Aerial Lineman Career

Job Description: Install or repair cables or wires used in electrical power or distribution systems. May erect poles and light or heavy duty transmission towers.

*A job as an Aerial Lineman falls under the broader career category of Electrical Power-Line Installers and Repairers. The information on this page will generally apply to all careers in this category. We are still seeking more specific information about this career from experts in this field. If you can provide us with more information, .

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Aerial Lineman Career

What Aerial Linemans do:

  • Adhere to safety practices and procedures, such as checking equipment regularly and erecting barriers around work areas.
  • Drive vehicles equipped with tools and materials to job sites.
  • Climb poles or use truck-mounted buckets to access equipment.
  • Install, maintain, and repair electrical distribution and transmission systems, including conduits, cables, wires, and related equipment, such as transformers, circuit breakers, and switches.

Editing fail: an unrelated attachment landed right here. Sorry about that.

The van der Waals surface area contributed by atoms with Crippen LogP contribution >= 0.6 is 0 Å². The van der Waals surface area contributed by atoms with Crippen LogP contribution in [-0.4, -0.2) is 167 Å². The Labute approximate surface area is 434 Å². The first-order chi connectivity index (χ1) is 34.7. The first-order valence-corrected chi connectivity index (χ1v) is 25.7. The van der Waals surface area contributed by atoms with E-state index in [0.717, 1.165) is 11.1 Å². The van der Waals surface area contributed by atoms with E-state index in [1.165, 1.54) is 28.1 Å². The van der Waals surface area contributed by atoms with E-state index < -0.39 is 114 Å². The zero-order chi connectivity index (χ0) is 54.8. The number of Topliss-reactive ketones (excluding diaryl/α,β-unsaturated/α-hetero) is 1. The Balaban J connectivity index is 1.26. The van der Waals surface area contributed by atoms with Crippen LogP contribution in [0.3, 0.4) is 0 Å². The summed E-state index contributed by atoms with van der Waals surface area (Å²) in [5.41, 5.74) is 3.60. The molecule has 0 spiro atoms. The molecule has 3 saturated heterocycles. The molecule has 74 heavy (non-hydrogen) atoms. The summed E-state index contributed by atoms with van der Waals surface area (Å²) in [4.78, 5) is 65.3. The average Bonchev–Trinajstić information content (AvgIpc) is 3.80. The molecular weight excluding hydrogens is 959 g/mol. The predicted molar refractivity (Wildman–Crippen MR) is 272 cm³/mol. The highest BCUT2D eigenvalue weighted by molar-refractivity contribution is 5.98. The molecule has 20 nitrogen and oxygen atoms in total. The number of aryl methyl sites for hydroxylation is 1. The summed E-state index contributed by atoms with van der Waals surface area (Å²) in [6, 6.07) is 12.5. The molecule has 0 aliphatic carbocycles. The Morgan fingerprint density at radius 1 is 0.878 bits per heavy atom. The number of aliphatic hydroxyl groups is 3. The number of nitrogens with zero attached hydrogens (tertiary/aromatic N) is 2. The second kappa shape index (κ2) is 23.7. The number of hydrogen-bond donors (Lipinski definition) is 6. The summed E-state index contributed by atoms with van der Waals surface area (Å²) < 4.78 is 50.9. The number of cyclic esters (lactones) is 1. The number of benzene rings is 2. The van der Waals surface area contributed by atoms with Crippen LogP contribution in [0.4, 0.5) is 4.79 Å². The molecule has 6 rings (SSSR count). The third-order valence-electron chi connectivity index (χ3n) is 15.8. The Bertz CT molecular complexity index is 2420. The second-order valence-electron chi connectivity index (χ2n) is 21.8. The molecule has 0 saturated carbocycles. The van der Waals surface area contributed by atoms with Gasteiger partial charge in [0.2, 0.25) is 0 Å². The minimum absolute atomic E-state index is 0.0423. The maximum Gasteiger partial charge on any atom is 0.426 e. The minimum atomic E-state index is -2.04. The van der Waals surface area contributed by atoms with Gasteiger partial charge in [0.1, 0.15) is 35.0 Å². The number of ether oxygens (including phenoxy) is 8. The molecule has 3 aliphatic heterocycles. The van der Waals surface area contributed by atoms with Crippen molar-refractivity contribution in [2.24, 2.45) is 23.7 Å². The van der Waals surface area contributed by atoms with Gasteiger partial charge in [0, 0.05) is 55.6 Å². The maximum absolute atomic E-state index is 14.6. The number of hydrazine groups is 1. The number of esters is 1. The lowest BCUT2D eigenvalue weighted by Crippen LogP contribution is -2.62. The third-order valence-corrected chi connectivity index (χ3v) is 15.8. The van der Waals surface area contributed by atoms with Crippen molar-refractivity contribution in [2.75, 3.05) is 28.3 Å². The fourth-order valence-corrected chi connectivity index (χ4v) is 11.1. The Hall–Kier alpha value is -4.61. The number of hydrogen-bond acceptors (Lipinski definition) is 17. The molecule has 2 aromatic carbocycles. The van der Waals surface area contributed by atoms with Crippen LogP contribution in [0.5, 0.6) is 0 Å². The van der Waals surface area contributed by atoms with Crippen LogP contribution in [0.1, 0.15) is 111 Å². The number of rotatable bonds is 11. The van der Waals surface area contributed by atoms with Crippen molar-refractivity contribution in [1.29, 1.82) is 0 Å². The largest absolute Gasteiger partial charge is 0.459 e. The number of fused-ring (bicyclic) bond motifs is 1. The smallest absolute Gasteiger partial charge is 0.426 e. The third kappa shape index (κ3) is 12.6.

• Attach cross-arms, insulators, and auxiliary equipment to poles prior to installing them.
  • Replace or straighten damaged poles.
  • Open switches or attach grounding devices to remove electrical hazards from disturbed or fallen lines or to facilitate repairs.
  • Splice or solder cables together or to overhead transmission lines, customer service lines, or street light lines, using hand tools, epoxies, or specialized equipment.
  • Pull up cable by hand from large reels mounted on trucks.
  • Identify defective sectionalizing devices, circuit breakers, fuses, voltage regulators, transformers, switches, relays, or wiring, using wiring diagrams and electrical-testing instruments.
  • Dig holes, using augers, and set poles, using cranes and power equipment.
  • String wire conductors and cables between poles, towers, trenches, pylons, and buildings, setting lines in place and using winches to adjust tension.